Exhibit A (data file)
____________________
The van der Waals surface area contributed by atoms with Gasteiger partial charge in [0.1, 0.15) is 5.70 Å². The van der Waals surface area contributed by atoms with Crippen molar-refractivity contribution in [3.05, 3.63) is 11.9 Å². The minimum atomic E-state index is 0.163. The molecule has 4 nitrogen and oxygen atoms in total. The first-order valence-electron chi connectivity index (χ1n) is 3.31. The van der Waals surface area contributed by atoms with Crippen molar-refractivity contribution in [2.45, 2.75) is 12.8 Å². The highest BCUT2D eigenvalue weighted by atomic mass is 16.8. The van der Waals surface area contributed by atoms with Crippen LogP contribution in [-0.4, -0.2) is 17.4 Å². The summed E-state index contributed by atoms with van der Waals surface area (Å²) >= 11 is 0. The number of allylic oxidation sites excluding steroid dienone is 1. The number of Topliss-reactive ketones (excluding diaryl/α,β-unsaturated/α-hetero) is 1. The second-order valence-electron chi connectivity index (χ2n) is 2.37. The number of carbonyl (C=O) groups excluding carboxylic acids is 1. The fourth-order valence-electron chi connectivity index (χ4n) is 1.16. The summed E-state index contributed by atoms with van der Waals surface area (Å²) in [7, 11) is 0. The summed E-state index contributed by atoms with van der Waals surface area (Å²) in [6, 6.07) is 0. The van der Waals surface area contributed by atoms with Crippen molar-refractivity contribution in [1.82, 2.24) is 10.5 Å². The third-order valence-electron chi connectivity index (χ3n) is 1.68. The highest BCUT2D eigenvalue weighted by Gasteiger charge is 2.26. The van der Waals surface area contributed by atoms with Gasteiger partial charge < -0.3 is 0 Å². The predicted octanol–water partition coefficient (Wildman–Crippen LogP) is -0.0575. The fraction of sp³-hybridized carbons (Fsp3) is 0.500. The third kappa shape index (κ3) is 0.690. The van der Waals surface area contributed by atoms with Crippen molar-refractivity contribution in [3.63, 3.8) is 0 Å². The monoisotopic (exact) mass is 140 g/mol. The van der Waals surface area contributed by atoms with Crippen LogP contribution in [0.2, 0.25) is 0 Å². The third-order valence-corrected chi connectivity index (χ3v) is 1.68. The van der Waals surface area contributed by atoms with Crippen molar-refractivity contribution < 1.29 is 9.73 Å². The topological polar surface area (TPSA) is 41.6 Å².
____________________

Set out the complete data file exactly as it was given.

The van der Waals surface area contributed by atoms with Gasteiger partial charge in [0.1, 0.15) is 5.70 Å². The van der Waals surface area contributed by atoms with Crippen molar-refractivity contribution in [3.05, 3.63) is 11.9 Å². The minimum atomic E-state index is 0.163. The molecule has 4 nitrogen and oxygen atoms in total. The first-order valence-electron chi connectivity index (χ1n) is 3.31. The van der Waals surface area contributed by atoms with Crippen molar-refractivity contribution in [2.45, 2.75) is 12.8 Å². The highest BCUT2D eigenvalue weighted by atomic mass is 16.8. The van der Waals surface area contributed by atoms with Crippen LogP contribution in [-0.4, -0.2) is 17.4 Å². The summed E-state index contributed by atoms with van der Waals surface area (Å²) >= 11 is 0. The number of allylic oxidation sites excluding steroid dienone is 1. The number of Topliss-reactive ketones (excluding diaryl/α,β-unsaturated/α-hetero) is 1. The second-order valence-electron chi connectivity index (χ2n) is 2.37. The number of carbonyl (C=O) groups excluding carboxylic acids is 1. The fourth-order valence-electron chi connectivity index (χ4n) is 1.16. The summed E-state index contributed by atoms with van der Waals surface area (Å²) in [7, 11) is 0. The summed E-state index contributed by atoms with van der Waals surface area (Å²) in [6, 6.07) is 0. The van der Waals surface area contributed by atoms with Crippen molar-refractivity contribution in [1.82, 2.24) is 10.5 Å². The third-order valence-electron chi connectivity index (χ3n) is 1.68. The highest BCUT2D eigenvalue weighted by Gasteiger charge is 2.26. The van der Waals surface area contributed by atoms with Gasteiger partial charge < -0.3 is 0 Å². The predicted octanol–water partition coefficient (Wildman–Crippen LogP) is -0.0575. The fraction of sp³-hybridized carbons (Fsp3) is 0.500. The third kappa shape index (κ3) is 0.690. The van der Waals surface area contributed by atoms with Crippen molar-refractivity contribution in [3.63, 3.8) is 0 Å². The monoisotopic (exact) mass is 140 g/mol. The van der Waals surface area contributed by atoms with Crippen LogP contribution in [0.2, 0.25) is 0 Å². The third-order valence-corrected chi connectivity index (χ3v) is 1.68. The van der Waals surface area contributed by atoms with Crippen molar-refractivity contribution < 1.29 is 9.73 Å². The topological polar surface area (TPSA) is 41.6 Å².